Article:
Some jobs it seems set you up to fail. And it seems that management has no idea how important it is to do their job to retain new and old employees. Before I left my old job, I did a lot of reading on what constitutes a good manager, but now–in a new job myself–it’s quite apparent some obvious things that would be helping me.
First of all, in order to help your new employee to feel empowered to be learning and grasping their new position, it’s imperative that you must have a decent training program! Having one that is haphazard or ‘on the job training’–especially when one works in an extremely busy and stressful atmosphere, is almost certainly spelling disaster and IS setting up the employee for failure.
Having three or four different people teaching the person the same thing, at first with conflicting information, and then expecting the person to grasp the concepts, is unreasonable and unfair. If no manuals or written material is given, only verbal instructions while the normal, busy work day is going on around the new employee, it may be very hard for this person the grasp concepts. And when you pile onto that, short-tempered and rude people demanding things from the new employee that they don’t yet know how to do, you might as well expect this new person to walk out.
That new person should not be put on the front lines until they have a comfort level with enough things that they don’t end up feeling discouraged every day after work. This only will lead to immediate low self-esteem and a poor attitude. If an employee is instead trained properly and is prepared correctly and hits the ground with all the tools he/she needs, then they will have the confidence to do a job well.
Today I also heard in my first staff meeting the nurses complaining that they must work all day, then take call at night, then come back the next day. One of the RN’s who had been there a long time said that new hires had been lied to in the interviews and were told there were ‘night crews’. During their orientation they found out they had to take call and that they (like everyone else) were considered the night crews. So they promptly quit–before they even started!
Honesty with employees is another vital key to management’s success. I never felt that in my last job. It is better to simply tell the truth, whatever it may be, than to make up stories. If they want their employees to be truthful, then so must they be. This goes along with integrity in my opinion.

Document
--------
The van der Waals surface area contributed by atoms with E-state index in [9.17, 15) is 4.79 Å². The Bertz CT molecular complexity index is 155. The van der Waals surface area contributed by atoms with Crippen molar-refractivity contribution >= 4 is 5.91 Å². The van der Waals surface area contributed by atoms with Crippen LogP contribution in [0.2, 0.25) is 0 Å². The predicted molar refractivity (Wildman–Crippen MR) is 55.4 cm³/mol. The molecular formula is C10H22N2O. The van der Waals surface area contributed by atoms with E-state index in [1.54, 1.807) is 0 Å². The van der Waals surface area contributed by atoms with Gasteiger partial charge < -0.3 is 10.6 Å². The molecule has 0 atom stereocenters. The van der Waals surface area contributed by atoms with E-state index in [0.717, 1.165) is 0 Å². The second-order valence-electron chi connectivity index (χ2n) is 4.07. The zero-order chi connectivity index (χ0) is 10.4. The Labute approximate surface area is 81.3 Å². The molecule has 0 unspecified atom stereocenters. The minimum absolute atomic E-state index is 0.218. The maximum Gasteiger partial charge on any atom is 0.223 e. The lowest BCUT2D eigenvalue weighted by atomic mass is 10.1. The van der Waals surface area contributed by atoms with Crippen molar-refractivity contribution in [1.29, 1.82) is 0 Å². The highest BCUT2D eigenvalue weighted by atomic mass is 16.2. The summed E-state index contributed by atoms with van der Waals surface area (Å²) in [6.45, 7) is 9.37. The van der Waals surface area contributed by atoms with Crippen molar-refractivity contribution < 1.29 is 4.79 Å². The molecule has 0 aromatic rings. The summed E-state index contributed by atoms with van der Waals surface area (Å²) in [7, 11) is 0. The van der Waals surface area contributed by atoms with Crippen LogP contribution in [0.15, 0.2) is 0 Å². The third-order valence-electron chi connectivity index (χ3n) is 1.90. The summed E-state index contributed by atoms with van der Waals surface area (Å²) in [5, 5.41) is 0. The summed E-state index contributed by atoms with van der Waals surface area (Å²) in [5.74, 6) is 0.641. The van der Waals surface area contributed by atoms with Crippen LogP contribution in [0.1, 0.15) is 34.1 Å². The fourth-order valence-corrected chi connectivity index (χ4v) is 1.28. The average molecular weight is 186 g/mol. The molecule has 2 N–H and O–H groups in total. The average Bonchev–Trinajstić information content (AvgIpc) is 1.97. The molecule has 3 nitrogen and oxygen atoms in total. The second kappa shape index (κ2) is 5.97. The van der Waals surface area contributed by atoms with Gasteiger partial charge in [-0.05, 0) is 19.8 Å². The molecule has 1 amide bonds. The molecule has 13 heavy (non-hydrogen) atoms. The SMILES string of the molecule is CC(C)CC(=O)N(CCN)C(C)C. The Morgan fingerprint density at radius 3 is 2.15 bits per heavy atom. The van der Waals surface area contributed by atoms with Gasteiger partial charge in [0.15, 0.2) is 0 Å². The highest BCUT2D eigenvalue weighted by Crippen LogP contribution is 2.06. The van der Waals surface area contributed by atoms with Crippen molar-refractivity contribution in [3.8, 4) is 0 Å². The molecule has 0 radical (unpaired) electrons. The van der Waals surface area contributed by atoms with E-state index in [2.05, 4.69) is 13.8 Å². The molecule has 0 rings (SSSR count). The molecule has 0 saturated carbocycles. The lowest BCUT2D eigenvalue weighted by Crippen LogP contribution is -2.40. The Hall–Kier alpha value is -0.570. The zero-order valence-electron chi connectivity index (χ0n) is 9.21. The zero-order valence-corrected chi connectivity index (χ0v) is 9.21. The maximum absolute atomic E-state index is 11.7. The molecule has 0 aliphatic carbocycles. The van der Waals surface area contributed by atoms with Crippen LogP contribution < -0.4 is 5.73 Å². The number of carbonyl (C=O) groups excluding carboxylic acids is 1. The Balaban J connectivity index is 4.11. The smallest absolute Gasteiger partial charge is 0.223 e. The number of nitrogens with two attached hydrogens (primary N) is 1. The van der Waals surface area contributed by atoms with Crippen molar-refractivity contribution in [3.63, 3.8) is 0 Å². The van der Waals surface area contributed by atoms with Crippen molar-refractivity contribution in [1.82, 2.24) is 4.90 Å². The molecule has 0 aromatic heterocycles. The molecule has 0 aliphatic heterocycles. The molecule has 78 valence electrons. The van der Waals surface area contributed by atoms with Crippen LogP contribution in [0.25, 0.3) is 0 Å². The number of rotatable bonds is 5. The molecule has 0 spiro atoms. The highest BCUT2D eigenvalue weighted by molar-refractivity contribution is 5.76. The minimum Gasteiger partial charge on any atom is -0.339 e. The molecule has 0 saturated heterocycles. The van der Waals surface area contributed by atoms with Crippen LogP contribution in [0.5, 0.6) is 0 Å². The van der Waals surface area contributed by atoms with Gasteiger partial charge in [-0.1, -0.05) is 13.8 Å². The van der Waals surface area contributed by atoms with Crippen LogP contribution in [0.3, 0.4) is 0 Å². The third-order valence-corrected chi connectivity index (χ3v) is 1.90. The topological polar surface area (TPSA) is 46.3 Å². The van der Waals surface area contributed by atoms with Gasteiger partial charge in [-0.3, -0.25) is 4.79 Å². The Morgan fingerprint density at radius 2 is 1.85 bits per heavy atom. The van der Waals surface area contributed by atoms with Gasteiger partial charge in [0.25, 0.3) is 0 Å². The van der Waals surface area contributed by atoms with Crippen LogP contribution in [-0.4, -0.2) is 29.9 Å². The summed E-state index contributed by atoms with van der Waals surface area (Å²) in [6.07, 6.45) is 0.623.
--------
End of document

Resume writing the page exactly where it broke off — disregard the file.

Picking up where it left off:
Another important tool is fairness–treating all employees equally. They can’t think that the nurses are more important than the front desk people. One management person did say I was doing a good job today and it meant a lot. I see a lot of the RN’s getting praised–especially the new ones. I’m sure this is because they are so short-handed. But if I walk away they will be in a bad way too. I see how that front desk runs (or doesn’t run really). It’s chaotic. They would do well to make sure I stay honestly. It’s not a job most people would want to do or could do.
There are a million things I read on the list of a good manager but I’ll wrap it up with this: trying to have a sense of humor and keeping calm. They must keep their heads when it hits the fan and not place blame immediately. Taking a breath, get to the bottom of things first and stand up for their people. Remembering we’re all a team. It makes you want to work for them more if you know they have your back. If you think they’re ready to throw you under the bus, well–why work too hard. And if they can laugh and keep it light, even when it’s tough, you know they have the real priorities in life straight.
Because after all–while they may more money then we do, it is still, only a job for us all.